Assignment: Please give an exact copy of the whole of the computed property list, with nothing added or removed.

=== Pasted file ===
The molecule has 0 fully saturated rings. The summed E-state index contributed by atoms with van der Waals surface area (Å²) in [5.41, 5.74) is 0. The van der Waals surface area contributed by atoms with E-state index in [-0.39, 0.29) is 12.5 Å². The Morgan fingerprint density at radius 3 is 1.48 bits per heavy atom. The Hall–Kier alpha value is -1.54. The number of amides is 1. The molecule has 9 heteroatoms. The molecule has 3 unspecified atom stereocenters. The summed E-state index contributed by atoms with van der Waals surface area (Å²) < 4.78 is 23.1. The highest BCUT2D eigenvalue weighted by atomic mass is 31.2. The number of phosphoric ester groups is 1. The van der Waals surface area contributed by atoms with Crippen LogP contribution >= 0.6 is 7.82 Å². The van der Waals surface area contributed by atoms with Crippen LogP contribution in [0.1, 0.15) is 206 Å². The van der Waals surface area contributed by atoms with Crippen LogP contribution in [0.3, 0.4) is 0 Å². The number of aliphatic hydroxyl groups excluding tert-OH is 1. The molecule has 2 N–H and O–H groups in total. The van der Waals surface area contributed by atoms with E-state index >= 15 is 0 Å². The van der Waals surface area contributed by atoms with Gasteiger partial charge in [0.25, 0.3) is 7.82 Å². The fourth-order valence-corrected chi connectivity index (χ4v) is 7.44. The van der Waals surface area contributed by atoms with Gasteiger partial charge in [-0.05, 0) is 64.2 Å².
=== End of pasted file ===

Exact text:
The molecule has 0 fully saturated rings. The summed E-state index contributed by atoms with van der Waals surface area (Å²) in [5.41, 5.74) is 0. The van der Waals surface area contributed by atoms with E-state index in [-0.39, 0.29) is 12.5 Å². The Morgan fingerprint density at radius 3 is 1.48 bits per heavy atom. The Hall–Kier alpha value is -1.54. The number of amides is 1. The molecule has 9 heteroatoms. The molecule has 3 unspecified atom stereocenters. The summed E-state index contributed by atoms with van der Waals surface area (Å²) < 4.78 is 23.1. The highest BCUT2D eigenvalue weighted by atomic mass is 31.2. The number of phosphoric ester groups is 1. The van der Waals surface area contributed by atoms with Crippen LogP contribution >= 0.6 is 7.82 Å². The van der Waals surface area contributed by atoms with Crippen LogP contribution in [0.1, 0.15) is 206 Å². The van der Waals surface area contributed by atoms with Crippen LogP contribution in [0.3, 0.4) is 0 Å². The number of aliphatic hydroxyl groups excluding tert-OH is 1. The molecule has 2 N–H and O–H groups in total. The van der Waals surface area contributed by atoms with E-state index >= 15 is 0 Å². The van der Waals surface area contributed by atoms with Gasteiger partial charge in [0.25, 0.3) is 7.82 Å². The fourth-order valence-corrected chi connectivity index (χ4v) is 7.44. The van der Waals surface area contributed by atoms with Gasteiger partial charge in [-0.05, 0) is 64.2 Å².